War of the Rebellion: Serial 023 Page 0234 KY., M. AND E. TENN., N. ALA., AND SW. VA. Chapter XXVIII.

Search Civil War Official Records

MURFREESBOROUGH, July 30, 1862.

Major-General BUELL:

You ask what prevented my marching yesterday. The cavalry has not yet come. To march to McMinnville by way of Woodbury and leave the road by way of Liberty open or vice versa is to give over our communications to the enemy. To chase Morgan and Forrest, they mounted on race horses, with infantry this hot weather is a hopeless task. I have only four days' provisions and am waiting for rations from Nashville. I have arranged to carry ten days'. The Thirty-first Indiana I have been compelled to send to Gallatin to protect that place. With the cavalry I could have interposed between the positions of the enemy and with my infantry killed and destroyed the party. Not a particle of the baggage of the troops or equipage of my headquarters or papers have come forward yet. Neither troops nor officers have had a change of clothing or the shelter of a tent since we left Athens. I am powerless to have them brought up. If you think under the circumstances I should move on McMinnville at once give the order and I will march in five minutes after I receive it.

W. NELSON,

General.

HEADQUARTERS,

Huntsville, July 30, 1862.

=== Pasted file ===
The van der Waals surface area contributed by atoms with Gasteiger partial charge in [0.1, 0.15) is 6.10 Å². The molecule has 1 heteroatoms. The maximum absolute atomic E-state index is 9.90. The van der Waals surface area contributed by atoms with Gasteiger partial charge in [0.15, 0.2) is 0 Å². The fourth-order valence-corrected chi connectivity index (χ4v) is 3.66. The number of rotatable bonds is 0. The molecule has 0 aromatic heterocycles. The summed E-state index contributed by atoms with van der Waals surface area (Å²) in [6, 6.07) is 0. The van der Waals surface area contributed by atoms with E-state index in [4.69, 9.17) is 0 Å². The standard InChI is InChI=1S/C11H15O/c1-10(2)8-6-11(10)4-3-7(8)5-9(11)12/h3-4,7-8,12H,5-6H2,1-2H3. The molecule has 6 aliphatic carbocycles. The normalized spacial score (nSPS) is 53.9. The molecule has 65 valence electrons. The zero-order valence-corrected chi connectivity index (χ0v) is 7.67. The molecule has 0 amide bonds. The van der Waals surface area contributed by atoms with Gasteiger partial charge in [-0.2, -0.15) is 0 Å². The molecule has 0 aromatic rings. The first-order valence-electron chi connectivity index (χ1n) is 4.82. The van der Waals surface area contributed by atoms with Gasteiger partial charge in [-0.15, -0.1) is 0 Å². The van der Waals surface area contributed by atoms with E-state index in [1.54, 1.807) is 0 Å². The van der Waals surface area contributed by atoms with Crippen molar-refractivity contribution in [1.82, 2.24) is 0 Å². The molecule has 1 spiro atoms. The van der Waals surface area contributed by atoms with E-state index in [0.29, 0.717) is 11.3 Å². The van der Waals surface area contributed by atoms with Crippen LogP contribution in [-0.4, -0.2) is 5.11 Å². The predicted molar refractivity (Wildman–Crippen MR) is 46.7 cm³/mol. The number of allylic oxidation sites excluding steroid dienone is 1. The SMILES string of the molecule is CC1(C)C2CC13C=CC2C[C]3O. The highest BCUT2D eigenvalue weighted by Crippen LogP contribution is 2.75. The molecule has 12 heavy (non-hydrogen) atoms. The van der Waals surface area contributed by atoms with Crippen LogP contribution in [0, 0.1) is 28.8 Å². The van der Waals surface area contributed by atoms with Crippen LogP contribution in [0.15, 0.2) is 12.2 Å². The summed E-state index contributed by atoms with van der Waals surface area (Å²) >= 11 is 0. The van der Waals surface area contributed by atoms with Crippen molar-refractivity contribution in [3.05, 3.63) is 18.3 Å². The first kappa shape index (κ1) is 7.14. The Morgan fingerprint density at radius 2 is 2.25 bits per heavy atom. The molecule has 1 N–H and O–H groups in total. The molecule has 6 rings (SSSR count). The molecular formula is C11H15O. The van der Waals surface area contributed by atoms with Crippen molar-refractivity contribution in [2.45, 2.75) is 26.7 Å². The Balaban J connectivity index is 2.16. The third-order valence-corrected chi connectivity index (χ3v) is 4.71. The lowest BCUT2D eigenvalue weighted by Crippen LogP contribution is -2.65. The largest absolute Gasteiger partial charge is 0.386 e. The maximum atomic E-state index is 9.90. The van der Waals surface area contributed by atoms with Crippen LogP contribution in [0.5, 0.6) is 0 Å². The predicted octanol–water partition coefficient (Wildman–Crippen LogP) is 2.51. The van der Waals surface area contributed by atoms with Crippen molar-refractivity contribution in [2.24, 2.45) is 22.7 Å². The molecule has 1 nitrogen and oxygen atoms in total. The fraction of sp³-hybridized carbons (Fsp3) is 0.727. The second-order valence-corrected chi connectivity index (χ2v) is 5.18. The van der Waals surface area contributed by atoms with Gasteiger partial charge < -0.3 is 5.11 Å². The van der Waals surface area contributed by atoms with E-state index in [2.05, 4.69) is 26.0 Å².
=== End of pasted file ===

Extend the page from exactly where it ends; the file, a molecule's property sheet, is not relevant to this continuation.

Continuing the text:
General NELSON, Murfreesborough:

Have your baggage brought forward without delay. I presumed of course you had it with you. It appears you are in no condition to march, but I hope that it will not continue. I did not so understand when you reported you would march on the 28th. Have you communicated with General Johnson? What information have you in regard to the enemy at Lebanon? We cannot spare whole regiments to guard so many isolated points. There is already a regiment at Gallatin, and if that has fortified itself as it should have done it is sufficient and more than sufficient.

D. C. BUELL.

Where is your baggage and who has charge of it?

BATTLE CREEK, July 30, 1862.

Major-General BUELL:

The enemy has broken up their camp opposite here. Yesterday there were three trains at one time loaded with soldiers at Shell Mound and moved toward Chattanooga. No troops had crossed on 29th at Chattanooga. I have men watching their movements. I expect to hear from them this morning. One of my scouts met 5 rebel soldiers, telling him that the Union troops had a fight at Kingston and were victorious; rebels flying in every direction. This would have been sent yesterday morning, but the lines would not work at that time, and being misty on the mountains. As soon as it clears away so I can see any distance I will make a reconnaissance up the river. All well.

McCOOK,

General.